Civil war again breaks out between Israel and Judah, this time under Sheba’s rebellion. David’s quick response preserves the unity of the nation. As before, Joab, not David, is blamed for the bloodshed.
David’s problems are not over. Absalom’s rebellion was symptomatic of unrest throughout the realm as Sheba’s revolt shows. The flow of the narrative is set forth in the first two verses where it is stated that Judah was the name of Jacob's fourth son and one of the 12 tribes. More remained loyal to Second king of Israel, David united the northern and southern kingdoms. More when Sheba, an opportunistic Benjaminite, persuaded the northern Israelite tribes to abandon the king. Verses 4-22 describe Judah’s loyalty and the quelling of Israel’s revolt in reverse order:
A Trumpet blow (v. 1)
B Israel rebels against David (v. 2a)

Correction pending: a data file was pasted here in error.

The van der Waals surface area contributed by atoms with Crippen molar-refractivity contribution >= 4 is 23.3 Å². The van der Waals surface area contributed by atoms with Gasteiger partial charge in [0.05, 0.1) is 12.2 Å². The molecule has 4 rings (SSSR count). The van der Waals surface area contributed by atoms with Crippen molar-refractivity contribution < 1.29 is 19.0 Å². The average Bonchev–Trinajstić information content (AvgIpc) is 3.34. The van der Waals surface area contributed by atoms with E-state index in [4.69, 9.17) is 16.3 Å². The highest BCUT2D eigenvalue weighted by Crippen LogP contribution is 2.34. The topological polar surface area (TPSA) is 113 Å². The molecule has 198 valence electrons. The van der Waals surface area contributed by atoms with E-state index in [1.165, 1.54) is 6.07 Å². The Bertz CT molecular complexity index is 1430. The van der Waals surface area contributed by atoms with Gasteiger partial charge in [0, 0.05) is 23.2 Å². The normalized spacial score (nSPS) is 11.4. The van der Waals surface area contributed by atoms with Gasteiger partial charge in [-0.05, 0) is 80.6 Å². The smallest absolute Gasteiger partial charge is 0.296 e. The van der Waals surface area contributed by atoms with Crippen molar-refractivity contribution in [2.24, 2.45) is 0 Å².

C Judah remains loyal (v. 2b)
X David’s concubines (v. 3)
C′ Judah’s loyalty (vv. 4-13)
B′ Israel’s rebellion stopped (vv. 14-22a)
A′ Trumpet blow (v. 22b)
Serving as a hinge in the center of the passage is the obscure notice of David’s concubines (v. 3). Actually, this little slice of life symbolizes much of importance. The 10 concubines were the women David had left in Jerusalem when he fled before Absalom (2 Samuel 15:16). Absalom’s rape of these women (2 Samuel 16:20-23) was a claim to be king, as well as a fulfillment of Nathan’s prophecy (2 Samuel 12:12). David’s provision for these women in a guarded house testifies to his compassion. His refusal to have sexual relations with them, however, was a political statement: the kingdom needed to be reestablished.
Lodged within this simple structure is the provocative tale of the “wise woman” who negotiates peace amid overpowering military might and delivers her city. The peace is won at the expense of Sheba, whom the townspeople kill in accordance with the negotiations worked out by David's military commander who killed Absalom More and the wise woman (vv. 16-21). The parallels between this “wise woman” story and the wise woman of Tekoa (14:1-20) suggest that they form a frame around Absalom’s rebellion (chapters 15-19).